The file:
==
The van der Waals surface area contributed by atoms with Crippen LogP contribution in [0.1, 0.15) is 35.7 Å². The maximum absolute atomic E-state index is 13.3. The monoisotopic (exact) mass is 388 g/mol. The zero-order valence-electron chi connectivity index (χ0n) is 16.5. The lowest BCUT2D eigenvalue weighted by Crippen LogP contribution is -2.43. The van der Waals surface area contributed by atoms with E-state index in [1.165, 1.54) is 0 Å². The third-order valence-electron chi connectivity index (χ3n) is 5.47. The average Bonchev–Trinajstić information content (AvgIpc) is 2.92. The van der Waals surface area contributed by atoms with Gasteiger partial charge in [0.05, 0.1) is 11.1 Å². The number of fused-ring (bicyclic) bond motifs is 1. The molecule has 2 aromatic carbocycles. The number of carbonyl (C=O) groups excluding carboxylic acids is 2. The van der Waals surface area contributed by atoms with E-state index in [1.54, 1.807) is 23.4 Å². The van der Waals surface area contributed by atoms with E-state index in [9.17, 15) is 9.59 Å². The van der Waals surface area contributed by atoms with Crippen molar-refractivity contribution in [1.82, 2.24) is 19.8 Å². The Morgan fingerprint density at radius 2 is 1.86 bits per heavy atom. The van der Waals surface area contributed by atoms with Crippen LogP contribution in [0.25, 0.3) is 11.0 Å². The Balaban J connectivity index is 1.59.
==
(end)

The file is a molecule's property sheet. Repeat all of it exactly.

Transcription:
The van der Waals surface area contributed by atoms with Crippen LogP contribution in [0.1, 0.15) is 35.7 Å². The maximum absolute atomic E-state index is 13.3. The monoisotopic (exact) mass is 388 g/mol. The zero-order valence-electron chi connectivity index (χ0n) is 16.5. The lowest BCUT2D eigenvalue weighted by Crippen LogP contribution is -2.43. The van der Waals surface area contributed by atoms with E-state index in [1.165, 1.54) is 0 Å². The third-order valence-electron chi connectivity index (χ3n) is 5.47. The average Bonchev–Trinajstić information content (AvgIpc) is 2.92. The van der Waals surface area contributed by atoms with Gasteiger partial charge in [0.05, 0.1) is 11.1 Å². The number of fused-ring (bicyclic) bond motifs is 1. The molecule has 2 aromatic carbocycles. The number of carbonyl (C=O) groups excluding carboxylic acids is 2. The van der Waals surface area contributed by atoms with E-state index in [1.54, 1.807) is 23.4 Å². The van der Waals surface area contributed by atoms with E-state index in [9.17, 15) is 9.59 Å². The van der Waals surface area contributed by atoms with Crippen molar-refractivity contribution in [1.82, 2.24) is 19.8 Å². The Morgan fingerprint density at radius 2 is 1.86 bits per heavy atom. The van der Waals surface area contributed by atoms with Crippen LogP contribution in [0.25, 0.3) is 11.0 Å². The Balaban J connectivity index is 1.59.